Do you know what the white balls in your throat are? They could give you bad breath

You may have ever woken up with a smelly, yellowish ball on your tongue and wondered what it is. If that is your case, here is the answer: it is tonsillar caseum, also known as tonsilloliths or tonsil stones. It is the material resulting from “the degradation of exfoliated epithelium fragments, keratin remains, foreign bodies (such as food remains) and mucus due to the action of bacteria in the mouth”, according to the Infosalus portal.

These remains accumulate in the holes of the tonsils and end up forming these white balls, with a rather unpleasant smell. This is a rare problem as it is estimated that approximately one 12% of the population suffers it, but not everyone knows of its existence. Jonas Nunes, the director of the Breath Institute, acknowledges that 61% of patients with halitosis who come to his centers had not had prior evidence of tonsilloliths in their tonsils. It is a fairly common occurrence, since the pillars of the soft palate can hide it. The remaining 39% did notice the presence of caseum in their throat after coughing, or when they saw a tonsillolith on their tongue when they woke up.

tonsillar caseum

Example of tonsillar caseum

José Víctor Tisner Nieto

The most likely to suffer from it are young adults (women and men alike), who have a history of frequent tonsillitis and subsequent rhinorrhea. Apart from noticing its presence once the tonsillolith is out of the tonsils, there are other ways of capturing its presence, such as the discomfort in the throat when noticing that “we have something”, an unpleasant taste in the mouth or halitosis .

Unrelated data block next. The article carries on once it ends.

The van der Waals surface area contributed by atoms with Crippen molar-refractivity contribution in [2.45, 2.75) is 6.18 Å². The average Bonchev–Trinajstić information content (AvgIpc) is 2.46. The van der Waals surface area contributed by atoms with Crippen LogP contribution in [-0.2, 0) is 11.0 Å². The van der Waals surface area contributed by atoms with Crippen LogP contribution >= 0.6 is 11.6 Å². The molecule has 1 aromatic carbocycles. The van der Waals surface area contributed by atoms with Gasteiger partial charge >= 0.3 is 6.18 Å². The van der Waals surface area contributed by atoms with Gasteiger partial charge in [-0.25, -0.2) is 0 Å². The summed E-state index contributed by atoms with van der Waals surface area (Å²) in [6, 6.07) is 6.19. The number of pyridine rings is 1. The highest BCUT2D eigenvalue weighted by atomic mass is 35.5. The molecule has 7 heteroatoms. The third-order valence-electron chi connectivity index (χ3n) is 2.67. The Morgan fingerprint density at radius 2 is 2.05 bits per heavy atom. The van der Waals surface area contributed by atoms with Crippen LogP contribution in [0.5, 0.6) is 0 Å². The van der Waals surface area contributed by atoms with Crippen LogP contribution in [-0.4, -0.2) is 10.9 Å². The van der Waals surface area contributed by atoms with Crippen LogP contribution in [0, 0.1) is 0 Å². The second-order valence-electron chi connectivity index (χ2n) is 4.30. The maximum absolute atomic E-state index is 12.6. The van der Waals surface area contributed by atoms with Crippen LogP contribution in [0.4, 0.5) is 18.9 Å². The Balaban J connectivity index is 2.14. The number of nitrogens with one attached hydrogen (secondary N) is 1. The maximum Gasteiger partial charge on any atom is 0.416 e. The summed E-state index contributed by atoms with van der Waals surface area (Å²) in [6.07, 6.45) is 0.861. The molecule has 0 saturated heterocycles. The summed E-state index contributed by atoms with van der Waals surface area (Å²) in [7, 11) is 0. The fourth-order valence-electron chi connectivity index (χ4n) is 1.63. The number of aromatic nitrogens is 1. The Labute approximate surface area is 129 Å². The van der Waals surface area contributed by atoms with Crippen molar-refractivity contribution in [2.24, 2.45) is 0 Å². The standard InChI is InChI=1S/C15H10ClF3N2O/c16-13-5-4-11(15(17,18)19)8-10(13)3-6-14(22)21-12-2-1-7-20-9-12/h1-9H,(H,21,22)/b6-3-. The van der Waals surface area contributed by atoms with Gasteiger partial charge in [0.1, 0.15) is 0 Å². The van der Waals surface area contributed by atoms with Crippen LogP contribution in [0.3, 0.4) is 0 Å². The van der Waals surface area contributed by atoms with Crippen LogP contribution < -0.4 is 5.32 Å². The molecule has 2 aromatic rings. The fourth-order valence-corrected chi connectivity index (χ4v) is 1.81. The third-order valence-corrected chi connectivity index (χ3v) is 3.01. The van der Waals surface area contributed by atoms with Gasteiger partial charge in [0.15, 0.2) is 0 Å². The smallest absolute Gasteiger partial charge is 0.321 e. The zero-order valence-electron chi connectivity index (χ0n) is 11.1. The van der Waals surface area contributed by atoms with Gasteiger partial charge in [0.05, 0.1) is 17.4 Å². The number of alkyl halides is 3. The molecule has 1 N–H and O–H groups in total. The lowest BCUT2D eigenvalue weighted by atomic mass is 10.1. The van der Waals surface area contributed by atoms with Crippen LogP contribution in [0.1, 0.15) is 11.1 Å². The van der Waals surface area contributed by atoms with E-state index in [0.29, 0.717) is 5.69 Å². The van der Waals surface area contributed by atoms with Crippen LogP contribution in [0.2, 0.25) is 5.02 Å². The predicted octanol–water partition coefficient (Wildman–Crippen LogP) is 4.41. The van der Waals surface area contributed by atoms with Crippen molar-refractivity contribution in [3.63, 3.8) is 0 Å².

Causes of Caseum

These tonsilloliths can appear for different reasons:

  • Poor oral hygiene. If we do not have good oral hygiene, stones can form that end up becoming tonsilloliths.
  • Oral bacteria excess.
  • Consumption of medications that cause dry mouth.

What solution do we find to this problem?

People who suffer from caseum can suffer psychologically, since the shame of having halitosis can condition the social life of the affected person, either with a partner, with friends, at work, etc.

Some remedies that we find to get rid of them are:

  • Gargle. Try gargling with warm water and a tablespoon of salt, 2 to 3 times a day, for 20 seconds at a time. You can opt for a mouthwash if salt water is not your thing, but the important thing is that it does not contain alcohol so as not to dry out the area further.
  • Use a cotton swab to clean the tonsils. It is probably the least recommended option, since it can infect the area more. You can try doing it without applying much force, but we repeat, it is the least recommended option.
  • Tonsillar cryptolysis. This laser technique allows the caseum to be removed quickly and painlessly. It is about removing the superficial layers of the tonsils so that the tonsilloliths do not have space in which to deposit.

If you see that the problem worsens, it is best that you go to a professional to recommend a treatment so that you can finally say goodbye to the tonsil caseum.

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Laia Vila


Laia Vila


Judith Vives

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